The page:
Study: Babies with bigger heads grow up to be more intelligent

A British baby born with her heart outside her body is beating the odds. Doctors realized Vanellope Hope had ectopia cordis, a serious heart condition. After an early c-section delivery, she was rushed into an anaesthetic room. Three operations later, her heart is beating inside her chest, a first for UK medicine.

Doctors always record the weight of babies when they’re born. They may want to consider measuring the size of their heads, too, because it could indicate their intelligence later in life, according to a study.

»RELATED: 10 baby names that lack career luster

Researchers from universities in Europe conducted an experiment, published in Molecular Psychiatry, to determine if there was a correlation between head size and cognitive functions.

To do so, they used data from U.K. Biobank, a health resource that stores data from more than 500,000 locals aged 37 to 73. They examined blood, urine and saliva samples from people assessed from 2006 to 2010. The subjects also underwent cognitive and physical assessments.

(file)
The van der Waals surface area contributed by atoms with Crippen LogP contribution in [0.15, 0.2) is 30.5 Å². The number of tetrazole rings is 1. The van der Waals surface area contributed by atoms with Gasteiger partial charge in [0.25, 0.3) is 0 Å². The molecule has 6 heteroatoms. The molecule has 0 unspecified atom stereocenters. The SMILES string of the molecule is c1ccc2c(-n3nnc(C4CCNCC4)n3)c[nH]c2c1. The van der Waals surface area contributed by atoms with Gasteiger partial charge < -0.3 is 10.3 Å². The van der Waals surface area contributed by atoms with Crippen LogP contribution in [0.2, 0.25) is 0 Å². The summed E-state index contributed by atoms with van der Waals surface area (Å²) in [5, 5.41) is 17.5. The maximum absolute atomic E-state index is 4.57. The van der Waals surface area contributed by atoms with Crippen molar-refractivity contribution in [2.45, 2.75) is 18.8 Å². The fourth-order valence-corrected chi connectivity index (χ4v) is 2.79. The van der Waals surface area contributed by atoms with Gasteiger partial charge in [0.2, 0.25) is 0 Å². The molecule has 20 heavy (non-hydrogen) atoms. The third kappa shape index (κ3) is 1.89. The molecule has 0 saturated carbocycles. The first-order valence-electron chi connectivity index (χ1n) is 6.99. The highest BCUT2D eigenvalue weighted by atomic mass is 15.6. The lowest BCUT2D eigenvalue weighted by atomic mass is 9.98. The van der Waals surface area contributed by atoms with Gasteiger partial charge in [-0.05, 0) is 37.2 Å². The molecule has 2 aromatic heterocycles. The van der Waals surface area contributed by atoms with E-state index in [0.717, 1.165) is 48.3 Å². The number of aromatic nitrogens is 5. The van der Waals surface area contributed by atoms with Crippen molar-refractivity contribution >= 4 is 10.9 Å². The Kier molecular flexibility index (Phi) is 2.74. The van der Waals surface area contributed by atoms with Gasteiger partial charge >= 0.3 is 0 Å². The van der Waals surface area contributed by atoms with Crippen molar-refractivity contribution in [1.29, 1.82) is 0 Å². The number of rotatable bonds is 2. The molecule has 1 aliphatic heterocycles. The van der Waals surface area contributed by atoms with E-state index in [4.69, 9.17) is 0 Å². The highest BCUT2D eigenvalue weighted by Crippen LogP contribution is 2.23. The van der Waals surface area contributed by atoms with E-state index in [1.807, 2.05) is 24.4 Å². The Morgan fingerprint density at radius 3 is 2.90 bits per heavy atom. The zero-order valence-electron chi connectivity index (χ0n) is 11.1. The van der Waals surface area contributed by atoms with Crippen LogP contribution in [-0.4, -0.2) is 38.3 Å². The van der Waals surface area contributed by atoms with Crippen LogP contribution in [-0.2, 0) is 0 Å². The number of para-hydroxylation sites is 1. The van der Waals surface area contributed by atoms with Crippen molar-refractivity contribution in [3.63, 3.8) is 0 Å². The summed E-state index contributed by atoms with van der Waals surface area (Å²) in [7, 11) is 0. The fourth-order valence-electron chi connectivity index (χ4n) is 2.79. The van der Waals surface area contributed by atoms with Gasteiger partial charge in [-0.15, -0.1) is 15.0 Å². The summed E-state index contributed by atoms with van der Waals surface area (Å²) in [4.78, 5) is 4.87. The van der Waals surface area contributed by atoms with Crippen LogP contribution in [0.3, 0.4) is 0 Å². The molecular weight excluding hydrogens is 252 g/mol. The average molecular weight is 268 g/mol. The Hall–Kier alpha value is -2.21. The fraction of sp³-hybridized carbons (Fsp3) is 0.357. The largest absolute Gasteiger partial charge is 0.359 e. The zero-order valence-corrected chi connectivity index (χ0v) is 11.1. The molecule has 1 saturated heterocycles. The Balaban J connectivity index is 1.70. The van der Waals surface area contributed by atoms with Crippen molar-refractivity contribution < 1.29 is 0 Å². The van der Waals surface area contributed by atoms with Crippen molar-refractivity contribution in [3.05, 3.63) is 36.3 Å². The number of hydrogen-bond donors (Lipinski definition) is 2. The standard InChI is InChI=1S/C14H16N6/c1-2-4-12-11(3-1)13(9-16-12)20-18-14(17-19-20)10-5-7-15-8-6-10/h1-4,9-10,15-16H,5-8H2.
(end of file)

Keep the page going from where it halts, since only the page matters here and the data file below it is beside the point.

After analyzing the results, they found that those with larger infant head circumferences were smarter. In fact, they had “higher scores on verbal-numerical reasoning” tests and were significantly more likely to get a university degree.

»RELATED: Do you daydream? You may be more creative and intelligent than others

“Highly significant associations were observed between the cognitive test scores in the UK Biobank sample and many polygenic profile scores, including, ... intracranial volume, infant head circumference and childhood cognitive ability,” the researchers wrote.

Researchers also noted better overall health for those with larger heads.

“These results indicate that even in healthy individuals, being at high polygenic risk for coronary artery disease, type 2 diabetes or high blood pressure is associated with lower cognitive function and lower educational attainment,” they said.

While the researchers said it is not possible to fully discuss the implications of their conclusions, they believe their findings are promising.

“These results,” they said, “should stimulate further research that will be informative about the specific genetic mechanisms of the associations found here, which likely involves both protective and detrimental effects of different genetic variants.”

»RELATED: Study suggests swearing linked to intelligence